Sunday, January 25, 2015

What is “reasonable care,” anyway? A horse person’s guide to legal terms.

Lawyers have their own language: legalese. Just like horse people speak equestrian, the average person doesn’t speak legalese. Here are some of the most common legal terms and phrases, in plain English.

Reasonable care: the degree of caution and concern for the safety of himself/herself and others an ordinarily prudent and rational person would use in the circumstances. This is a subjective test of determining if a person is negligent, meaning he/she did not exercise reasonable care.

Prudent person: hypothetical person who exercises average care, skill, and judgment in conduct that society requires of its members for the protection of their own and of others’ interests

Liable: responsible or obligated

Liability: legal responsibility for one’s acts or omissions

Waiver: the intentional and voluntary giving up of something, such as a right, either by an express statement or by conduct

Tort: a wrong or wrongful act, whether intentional or accidental, from which injury occurs to another

Contract: an agreement with specific terms between two or more persons or entities where there is a promise to do something in return for a benefit

Tortious interference: when a person intentionally damages someone else’s contractual or other business relationships

Reasonable reliance: what a prudent person would believe and act upon if told something by another

Claim: (1) to make a demand for money, property, or enforcement of a legal right; (2) making a demand for money due, property, damages, or enforcement of a legal right

Counterclaim: a retaliatory claim by a defendant against a plaintiff intended to off-set or reduce the amount of the plaintiff’s original claim

Defense: (1) effort of an attorney representing a defendant; (2) a response to a complaint

Mediation: the attempt to settle a legal dispute through active participation of a third party mediator who works to find points of agreement and make those in conflict agree to a fair result

Arbitration: a mini-trial held in an attempt to avoid a court trial and conducted by a person or panel of people who are not judges

Recovery: the amount of money and any other right or property received by a plaintiff in a lawsuit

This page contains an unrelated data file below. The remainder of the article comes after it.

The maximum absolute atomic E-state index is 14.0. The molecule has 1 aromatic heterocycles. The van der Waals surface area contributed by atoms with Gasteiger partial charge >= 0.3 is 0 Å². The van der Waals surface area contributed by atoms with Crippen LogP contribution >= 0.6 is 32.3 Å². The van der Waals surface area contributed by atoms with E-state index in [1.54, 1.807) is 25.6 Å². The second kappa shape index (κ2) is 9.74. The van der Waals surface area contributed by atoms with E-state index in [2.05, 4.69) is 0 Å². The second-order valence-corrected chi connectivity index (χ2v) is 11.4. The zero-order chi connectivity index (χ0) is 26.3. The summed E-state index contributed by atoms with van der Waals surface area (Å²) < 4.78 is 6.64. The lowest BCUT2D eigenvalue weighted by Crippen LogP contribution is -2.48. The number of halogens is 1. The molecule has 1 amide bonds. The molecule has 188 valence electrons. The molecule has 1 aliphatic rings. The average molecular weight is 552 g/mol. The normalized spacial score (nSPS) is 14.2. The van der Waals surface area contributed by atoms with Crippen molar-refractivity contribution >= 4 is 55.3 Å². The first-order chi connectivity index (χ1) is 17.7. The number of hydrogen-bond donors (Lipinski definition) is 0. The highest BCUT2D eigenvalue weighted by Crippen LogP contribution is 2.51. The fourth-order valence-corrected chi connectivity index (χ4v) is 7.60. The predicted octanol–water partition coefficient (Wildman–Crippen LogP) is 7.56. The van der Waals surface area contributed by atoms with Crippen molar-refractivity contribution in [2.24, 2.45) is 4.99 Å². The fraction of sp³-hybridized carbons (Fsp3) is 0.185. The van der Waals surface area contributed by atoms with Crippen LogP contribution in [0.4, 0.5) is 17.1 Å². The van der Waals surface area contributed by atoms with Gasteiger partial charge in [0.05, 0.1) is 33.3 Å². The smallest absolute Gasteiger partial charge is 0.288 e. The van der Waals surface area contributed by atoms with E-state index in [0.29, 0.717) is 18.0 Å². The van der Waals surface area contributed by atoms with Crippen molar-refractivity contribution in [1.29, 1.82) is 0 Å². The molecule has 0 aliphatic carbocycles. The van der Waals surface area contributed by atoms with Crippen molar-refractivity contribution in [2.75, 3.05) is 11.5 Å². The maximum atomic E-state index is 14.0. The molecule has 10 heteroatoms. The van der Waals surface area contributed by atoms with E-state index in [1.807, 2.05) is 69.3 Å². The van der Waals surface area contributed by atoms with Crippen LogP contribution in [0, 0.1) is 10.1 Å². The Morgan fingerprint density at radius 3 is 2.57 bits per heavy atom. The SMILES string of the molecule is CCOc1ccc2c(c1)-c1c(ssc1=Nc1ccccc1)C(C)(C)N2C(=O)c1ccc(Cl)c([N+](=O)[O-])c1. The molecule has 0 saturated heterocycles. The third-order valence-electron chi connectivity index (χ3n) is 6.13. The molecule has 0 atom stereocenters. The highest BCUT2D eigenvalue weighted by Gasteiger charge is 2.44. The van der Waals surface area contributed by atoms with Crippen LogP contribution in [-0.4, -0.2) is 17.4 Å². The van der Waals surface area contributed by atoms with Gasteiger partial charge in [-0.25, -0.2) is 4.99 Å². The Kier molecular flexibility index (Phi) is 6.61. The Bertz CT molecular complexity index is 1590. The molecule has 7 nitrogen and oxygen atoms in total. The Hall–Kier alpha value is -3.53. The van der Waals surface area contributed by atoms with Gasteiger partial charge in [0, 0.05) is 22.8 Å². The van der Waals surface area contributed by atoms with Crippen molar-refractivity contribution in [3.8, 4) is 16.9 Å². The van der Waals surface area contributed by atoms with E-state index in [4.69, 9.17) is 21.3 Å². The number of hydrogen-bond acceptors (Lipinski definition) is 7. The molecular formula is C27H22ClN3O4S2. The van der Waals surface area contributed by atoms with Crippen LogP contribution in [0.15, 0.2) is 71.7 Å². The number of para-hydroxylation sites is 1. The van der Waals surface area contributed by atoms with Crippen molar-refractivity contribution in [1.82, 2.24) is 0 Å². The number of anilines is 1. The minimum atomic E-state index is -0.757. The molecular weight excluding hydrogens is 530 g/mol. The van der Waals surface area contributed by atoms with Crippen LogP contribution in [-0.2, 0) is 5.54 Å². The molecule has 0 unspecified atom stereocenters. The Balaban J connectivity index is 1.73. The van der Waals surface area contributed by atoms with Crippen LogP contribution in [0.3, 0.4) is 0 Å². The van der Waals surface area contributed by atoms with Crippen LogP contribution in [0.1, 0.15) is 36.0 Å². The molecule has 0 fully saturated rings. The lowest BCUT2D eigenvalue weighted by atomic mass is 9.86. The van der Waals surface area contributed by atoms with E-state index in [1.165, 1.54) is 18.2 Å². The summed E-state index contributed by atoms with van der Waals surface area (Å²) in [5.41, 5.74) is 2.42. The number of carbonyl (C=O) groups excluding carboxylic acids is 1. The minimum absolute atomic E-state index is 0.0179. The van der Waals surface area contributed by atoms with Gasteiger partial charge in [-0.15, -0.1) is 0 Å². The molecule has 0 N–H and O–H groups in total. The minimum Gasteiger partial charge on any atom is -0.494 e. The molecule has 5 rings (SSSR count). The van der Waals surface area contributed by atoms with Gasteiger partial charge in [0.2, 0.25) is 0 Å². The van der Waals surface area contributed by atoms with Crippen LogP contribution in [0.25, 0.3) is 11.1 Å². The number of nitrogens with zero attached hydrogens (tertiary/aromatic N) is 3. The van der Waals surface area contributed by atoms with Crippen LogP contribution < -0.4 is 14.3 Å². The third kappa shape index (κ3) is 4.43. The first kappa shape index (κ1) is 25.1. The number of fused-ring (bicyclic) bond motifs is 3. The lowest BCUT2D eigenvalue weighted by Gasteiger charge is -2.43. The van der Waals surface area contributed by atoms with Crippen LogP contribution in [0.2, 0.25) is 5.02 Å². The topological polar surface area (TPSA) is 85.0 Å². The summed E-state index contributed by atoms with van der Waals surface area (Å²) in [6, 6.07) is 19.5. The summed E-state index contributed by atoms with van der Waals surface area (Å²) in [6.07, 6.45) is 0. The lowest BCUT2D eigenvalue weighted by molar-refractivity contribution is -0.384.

Rescission: the cancellation of a contract by mutual agreement of the parties

Restitution: (1) returning to the proper owner property or the monetary value of loss; (2) in criminal cases, one of the penalties imposed is requiring the return of stolen goods or payment to the victim

Specific performance: the right of a party to a contract to demand that the defendant – who is claimed to have breached the contract – be ordered to perform the contract

Negligence: failure to exercise the care towards others which a reasonable or prudent person would do in the circumstances, or taking action which such a reasonable person would not

Custody: holding property under one’s control

Ownership: legal title coupled with exclusive legal right to possession

Independent contractor: a person or business which performs services for another person or entity. Distinguished from an employee, who works regularly for an employer. An independent contractor pays their own Social Security, income taxes without payroll deduction, has no retirement or health plan rights, and often is not entitled to worker’s compensation coverage. The independent contractor must be able to determine when and where work is performed, be able to work for others, provide own equipment and other factors which are indicative of true independence.

Employee: a person who is hired for a wage, salary, fee or payment to perform work for an employer

Indemnify: to guarantee against any loss which another might suffer

Venue: the proper or most convenient location for trial of a case

Choice of laws clause: a clause in a contract stating which state’s laws will apply to any dispute

Stablemen’s lien: a lien upon a horse or other animal provided by contract or law for the benefit of a person who has fed and/or cared for the animal

Lien: the legal right to take and hold or sell the property of another to satisfy an obligation or debt

Slander: oral defamation, in which someone tells one or more persons an untruth about another, which untruth will harm the reputation of the person defamed

Libel: to publish in print, writing, or broadcast an untruth about another which will do harm to that person of their reputation by tending to bring the target into ridicule, hatred, scorn or contempt

Lease: a written agreement in which the owner of property allows use of the property for a specified period of time for specific periodic payments, and other terms and conditions

Lessee: the person renting property under a written lease

Lessor: the person who owns the property being leased

Piercing the corporate veil: a situation in which courts put aside limited liability and hold a corporation’s shareholders or directors personally liable for the corporation’s actions or debts